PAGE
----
Borealism is essentially a form of exoticism, building on Edward Saïd’s “orientalism,” a concept detailing how European artistic depictions of African, Asian, and Middle Eastern cultures tended to emphasize violence, “primitiveness,” and sensuality. It is one way we define ourselves collectively by defining who we *aren’t*, often with a hefty dose of condescension. Borealism adapts orientalism to the Nordic and Arctic regions, exploring how it has long been imagined as wild, mysterious, and magical in the global imagination. These conceptions might seem benign or even complimentary, but the tone is often rather patronizing toward the people who actually live in the region, portraying them as provincial and superstitious. Yet the same ideals that form borealism also form important cornerstones of these countries’ cultural symbols and national mythologies, and were crucial in establishing nascent national identities for former colonial outposts like Norway and Iceland. In this way, the region’s aura of magic, danger, and wildness becomes a symbolic asset for musicians and artists living far from the urban cultural centers of continental Europe and the USA.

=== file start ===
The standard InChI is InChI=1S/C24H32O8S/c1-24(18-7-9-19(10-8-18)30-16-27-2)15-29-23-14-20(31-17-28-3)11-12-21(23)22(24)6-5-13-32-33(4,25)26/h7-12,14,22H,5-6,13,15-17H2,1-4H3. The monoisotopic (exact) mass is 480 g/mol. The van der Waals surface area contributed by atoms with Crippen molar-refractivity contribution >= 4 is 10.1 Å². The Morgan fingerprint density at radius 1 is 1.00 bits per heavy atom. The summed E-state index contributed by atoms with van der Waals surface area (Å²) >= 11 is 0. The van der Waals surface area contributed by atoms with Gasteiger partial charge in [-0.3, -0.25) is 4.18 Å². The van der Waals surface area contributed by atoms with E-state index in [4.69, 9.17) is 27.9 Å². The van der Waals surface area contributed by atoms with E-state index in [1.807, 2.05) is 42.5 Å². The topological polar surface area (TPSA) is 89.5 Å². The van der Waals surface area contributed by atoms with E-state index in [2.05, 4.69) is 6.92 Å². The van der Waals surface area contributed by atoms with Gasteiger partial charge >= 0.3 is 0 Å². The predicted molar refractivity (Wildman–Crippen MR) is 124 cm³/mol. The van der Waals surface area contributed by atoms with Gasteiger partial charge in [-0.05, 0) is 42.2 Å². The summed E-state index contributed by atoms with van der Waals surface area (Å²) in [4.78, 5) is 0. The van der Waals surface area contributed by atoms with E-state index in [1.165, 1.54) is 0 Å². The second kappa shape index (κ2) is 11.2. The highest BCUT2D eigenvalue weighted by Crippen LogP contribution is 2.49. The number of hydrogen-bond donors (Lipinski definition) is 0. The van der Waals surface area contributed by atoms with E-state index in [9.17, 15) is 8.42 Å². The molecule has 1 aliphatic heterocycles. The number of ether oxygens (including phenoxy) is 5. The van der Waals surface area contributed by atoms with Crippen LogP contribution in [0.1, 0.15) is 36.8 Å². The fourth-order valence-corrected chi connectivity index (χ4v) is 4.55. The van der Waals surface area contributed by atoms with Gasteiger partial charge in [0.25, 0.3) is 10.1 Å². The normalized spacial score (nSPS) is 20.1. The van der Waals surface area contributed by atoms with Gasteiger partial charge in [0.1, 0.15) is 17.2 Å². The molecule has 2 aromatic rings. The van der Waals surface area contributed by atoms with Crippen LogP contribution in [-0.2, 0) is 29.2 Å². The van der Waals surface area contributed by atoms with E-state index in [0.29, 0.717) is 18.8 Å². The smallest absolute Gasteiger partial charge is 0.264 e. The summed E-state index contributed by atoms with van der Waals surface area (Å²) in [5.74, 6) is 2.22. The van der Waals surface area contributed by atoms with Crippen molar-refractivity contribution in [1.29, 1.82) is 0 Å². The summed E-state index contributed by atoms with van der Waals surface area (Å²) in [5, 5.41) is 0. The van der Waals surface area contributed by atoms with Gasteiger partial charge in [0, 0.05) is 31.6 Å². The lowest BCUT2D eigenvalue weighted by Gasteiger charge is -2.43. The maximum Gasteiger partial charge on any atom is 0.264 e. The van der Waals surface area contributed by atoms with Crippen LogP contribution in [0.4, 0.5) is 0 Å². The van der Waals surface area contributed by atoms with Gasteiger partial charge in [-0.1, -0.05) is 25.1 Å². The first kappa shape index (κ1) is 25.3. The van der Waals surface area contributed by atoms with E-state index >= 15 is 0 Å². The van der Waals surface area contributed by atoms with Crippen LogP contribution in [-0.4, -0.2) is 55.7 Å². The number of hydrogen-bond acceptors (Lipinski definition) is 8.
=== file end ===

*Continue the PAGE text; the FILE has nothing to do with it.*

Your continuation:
The concept of borealism becomes relevant to metal studies largely because of the importance of the Nordic regions as hotbeds for metal activity over the past generation. The notorious Norwegian scene of the early 1990s in particular revelled in the landscapes of the region, and threads of wildness, isolation, and remoteness were deliberately woven through their lyrics, cover art, and discourse by musicians and fans. For fans in other parts of the world, the remote “Nordic-ness” is undoubtedly part of the appeal, whether simply as an immersive fantasy sparked by the music, or as part of a self-applied cultural or political identity. Although borealism is specific to the Nordic and polar regions, it is also reflected in the ways that musicians in other parts of the world sometimes exoticize themselves in order to meet the expectations of international audiences.
Songs to keep in your ear